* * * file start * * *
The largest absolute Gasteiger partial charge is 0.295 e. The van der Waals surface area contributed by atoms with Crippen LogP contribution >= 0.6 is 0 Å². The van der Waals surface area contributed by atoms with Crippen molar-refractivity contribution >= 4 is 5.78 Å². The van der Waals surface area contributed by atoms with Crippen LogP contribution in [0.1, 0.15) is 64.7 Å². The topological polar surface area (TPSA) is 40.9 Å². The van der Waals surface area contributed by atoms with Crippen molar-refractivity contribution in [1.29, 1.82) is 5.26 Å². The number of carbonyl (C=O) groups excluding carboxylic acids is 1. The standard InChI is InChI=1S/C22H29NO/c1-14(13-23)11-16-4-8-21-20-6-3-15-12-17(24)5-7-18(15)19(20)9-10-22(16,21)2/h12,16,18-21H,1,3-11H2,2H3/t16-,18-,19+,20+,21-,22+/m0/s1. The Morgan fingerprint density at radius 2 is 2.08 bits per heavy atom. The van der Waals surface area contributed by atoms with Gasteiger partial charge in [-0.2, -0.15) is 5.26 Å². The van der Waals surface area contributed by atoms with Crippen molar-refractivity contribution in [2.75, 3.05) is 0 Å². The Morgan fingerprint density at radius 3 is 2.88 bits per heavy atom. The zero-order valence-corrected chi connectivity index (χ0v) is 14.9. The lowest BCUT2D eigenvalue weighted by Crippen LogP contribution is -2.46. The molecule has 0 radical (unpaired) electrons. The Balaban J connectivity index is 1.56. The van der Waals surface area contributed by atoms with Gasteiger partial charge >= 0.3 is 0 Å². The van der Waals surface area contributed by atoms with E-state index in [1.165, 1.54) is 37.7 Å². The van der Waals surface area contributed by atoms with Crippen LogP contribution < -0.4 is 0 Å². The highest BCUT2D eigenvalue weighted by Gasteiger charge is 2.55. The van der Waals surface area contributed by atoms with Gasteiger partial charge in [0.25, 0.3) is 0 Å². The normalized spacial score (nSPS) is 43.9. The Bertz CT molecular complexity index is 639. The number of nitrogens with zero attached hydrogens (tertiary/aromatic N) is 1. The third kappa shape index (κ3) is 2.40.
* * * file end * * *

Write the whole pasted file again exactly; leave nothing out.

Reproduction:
The largest absolute Gasteiger partial charge is 0.295 e. The van der Waals surface area contributed by atoms with Crippen LogP contribution >= 0.6 is 0 Å². The van der Waals surface area contributed by atoms with Crippen molar-refractivity contribution >= 4 is 5.78 Å². The van der Waals surface area contributed by atoms with Crippen LogP contribution in [0.1, 0.15) is 64.7 Å². The topological polar surface area (TPSA) is 40.9 Å². The van der Waals surface area contributed by atoms with Crippen molar-refractivity contribution in [1.29, 1.82) is 5.26 Å². The number of carbonyl (C=O) groups excluding carboxylic acids is 1. The standard InChI is InChI=1S/C22H29NO/c1-14(13-23)11-16-4-8-21-20-6-3-15-12-17(24)5-7-18(15)19(20)9-10-22(16,21)2/h12,16,18-21H,1,3-11H2,2H3/t16-,18-,19+,20+,21-,22+/m0/s1. The Morgan fingerprint density at radius 2 is 2.08 bits per heavy atom. The van der Waals surface area contributed by atoms with Gasteiger partial charge in [-0.2, -0.15) is 5.26 Å². The van der Waals surface area contributed by atoms with Crippen molar-refractivity contribution in [2.75, 3.05) is 0 Å². The Morgan fingerprint density at radius 3 is 2.88 bits per heavy atom. The zero-order valence-corrected chi connectivity index (χ0v) is 14.9. The lowest BCUT2D eigenvalue weighted by Crippen LogP contribution is -2.46. The molecule has 0 radical (unpaired) electrons. The Balaban J connectivity index is 1.56. The van der Waals surface area contributed by atoms with Gasteiger partial charge >= 0.3 is 0 Å². The van der Waals surface area contributed by atoms with E-state index in [1.165, 1.54) is 37.7 Å². The van der Waals surface area contributed by atoms with Crippen LogP contribution < -0.4 is 0 Å². The highest BCUT2D eigenvalue weighted by Gasteiger charge is 2.55. The van der Waals surface area contributed by atoms with Gasteiger partial charge in [0.25, 0.3) is 0 Å². The normalized spacial score (nSPS) is 43.9. The Bertz CT molecular complexity index is 639. The number of nitrogens with zero attached hydrogens (tertiary/aromatic N) is 1. The third kappa shape index (κ3) is 2.40.